Women's Cancer News
Oct. 16, 2013

Targeted treatment plus chemotherapy could benefit women with ovarian cancer
Medical Xpress
Conventional chemotherapy could further extend life in some women with ovarian cancer when used in tandem with a new type of targeted treatment, a new international study shows. The research, published in the October issue of the journal Clinical Cancer Research, provides important evidence that PARP inhibitor drugs and chemotherapy can both be effective in the same patients, helping women live longer than they would if treated with chemotherapy alone.More

Communication factors aid cancer diagnosis disclosure
HealthDay News via Doctors Lounge
Ensuring disclosure of a gynecological cancer diagnosis takes place in a private setting and that the conversation lasts for more than 10 minutes improves patient satisfaction, according to a study published online in Obstetrics & Gynecology. Lindsay M. Kuroki, M.D., from the Washington University School of Medicine in St. Louis, and colleagues surveyed 100 gynecologic oncology patients using an 83-item tool based on evaluated patient-centered factors, physician behavior and communication skills, and environmental factors.More

Genomic differences observed in cervical cancer subtypes
The two most common subtypes of cervical cancer harbor high rates of potentially targetable oncogenic mutations, study results suggest. Because cervical adenocarcinomas and squamous cell carcinoma feature distinct molecular profiles, personalized treatment strategies could significantly improve outcomes, researchers wrote.More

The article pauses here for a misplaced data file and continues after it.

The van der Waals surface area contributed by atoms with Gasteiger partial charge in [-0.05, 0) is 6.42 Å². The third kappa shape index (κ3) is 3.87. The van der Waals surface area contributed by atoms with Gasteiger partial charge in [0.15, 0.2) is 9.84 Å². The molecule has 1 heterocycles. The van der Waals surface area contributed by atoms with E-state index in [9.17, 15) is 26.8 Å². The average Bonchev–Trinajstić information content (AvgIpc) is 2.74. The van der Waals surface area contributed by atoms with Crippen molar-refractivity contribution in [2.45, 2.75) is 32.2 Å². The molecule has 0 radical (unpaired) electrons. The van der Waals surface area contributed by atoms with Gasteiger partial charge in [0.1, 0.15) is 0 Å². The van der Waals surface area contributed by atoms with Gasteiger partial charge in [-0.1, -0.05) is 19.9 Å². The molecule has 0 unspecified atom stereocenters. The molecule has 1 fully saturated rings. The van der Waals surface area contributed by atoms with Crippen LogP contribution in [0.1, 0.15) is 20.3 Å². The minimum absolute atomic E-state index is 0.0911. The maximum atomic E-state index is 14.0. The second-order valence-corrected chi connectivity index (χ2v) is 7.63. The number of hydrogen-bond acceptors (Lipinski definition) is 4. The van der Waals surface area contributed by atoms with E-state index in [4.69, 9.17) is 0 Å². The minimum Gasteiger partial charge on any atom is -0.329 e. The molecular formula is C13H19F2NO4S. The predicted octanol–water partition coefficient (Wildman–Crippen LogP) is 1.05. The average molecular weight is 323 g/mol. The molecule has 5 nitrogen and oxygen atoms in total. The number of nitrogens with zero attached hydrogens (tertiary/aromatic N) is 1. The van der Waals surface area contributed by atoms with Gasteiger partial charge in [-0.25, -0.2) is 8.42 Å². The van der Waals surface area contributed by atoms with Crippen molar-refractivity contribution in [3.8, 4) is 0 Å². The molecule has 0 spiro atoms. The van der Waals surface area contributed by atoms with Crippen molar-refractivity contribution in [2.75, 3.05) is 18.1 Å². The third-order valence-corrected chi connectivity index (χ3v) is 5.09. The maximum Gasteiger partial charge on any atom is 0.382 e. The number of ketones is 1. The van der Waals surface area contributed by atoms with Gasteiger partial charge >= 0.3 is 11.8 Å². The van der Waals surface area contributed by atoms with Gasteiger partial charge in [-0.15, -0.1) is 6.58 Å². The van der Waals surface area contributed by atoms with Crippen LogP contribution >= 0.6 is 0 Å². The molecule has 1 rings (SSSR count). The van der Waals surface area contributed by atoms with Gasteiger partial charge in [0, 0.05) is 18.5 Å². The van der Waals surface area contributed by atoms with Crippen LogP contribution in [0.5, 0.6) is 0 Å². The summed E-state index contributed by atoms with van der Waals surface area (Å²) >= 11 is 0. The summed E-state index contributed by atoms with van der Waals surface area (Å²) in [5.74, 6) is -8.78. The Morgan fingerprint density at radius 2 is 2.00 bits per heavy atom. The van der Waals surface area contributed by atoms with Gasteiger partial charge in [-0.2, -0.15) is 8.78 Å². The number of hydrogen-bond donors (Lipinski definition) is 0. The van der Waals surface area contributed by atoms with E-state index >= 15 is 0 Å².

Breaking through cancer's shield
The New York Times
For more than a century, researchers were puzzled by the uncanny ability of cancer cells to evade the immune system. They knew cancer cells were grotesquely abnormal and should be killed by white blood cells. In the laboratory, in Petri dishes, white blood cells could go on the attack against cancer cells. Why, then, could cancers survive in the body? The answer, when it finally came in recent years, arrived with a bonus: a way to thwart a cancer's strategy. Researchers discovered that cancers wrap themselves in an invisible protective shield. And they learned that they could break into that shield with the right drugs.More

HPV in women who have sex with women: NPs & PAs must provide screening and education
The population of women who have sex with women is composed of several demographic groups: lesbians, bisexual women and women who self-identify as heterosexual but have had sexual experiences with women. Estimates about how many women are in any of these groups are difficult to obtain, but approximately 4 percent to 10 percent of U.S. women describe themselves as lesbians,1-3 which is about 2.3 million women.4 This is comparable to estimates from a recent British survey reporting 4.9 percent of women have had same sex partners,5 and somewhat lower than an Australian telephone survey that reported 15.1 percent of women with same sex attraction or experience.More

Debt default could delay Medicare/Medicaid pay
Medscape (Free login required)
A government default on the United States' financial obligations — the consequence of not raising the debt ceiling by Oct. 17 — would delay Medicare and Medicaid reimbursement to physicians and other healthcare providers, Treasury Secretary Jacob "Jack" Lew told the Senate Finance Committee.More

Doctors search for vaccine to prevent breast cancer
USA Today
Forty years ago, women who had abnormal results on a Pap smear often wound up with a hysterectomy. Doctors removed their uterus because they had no other way to prevent women from developing cervical cancer, researcher Susan Love says. Today, she says, doctors can prevent cervical cancer with a vaccine. That has led some to ask: Could researchers develop a vaccine against breast cancer? More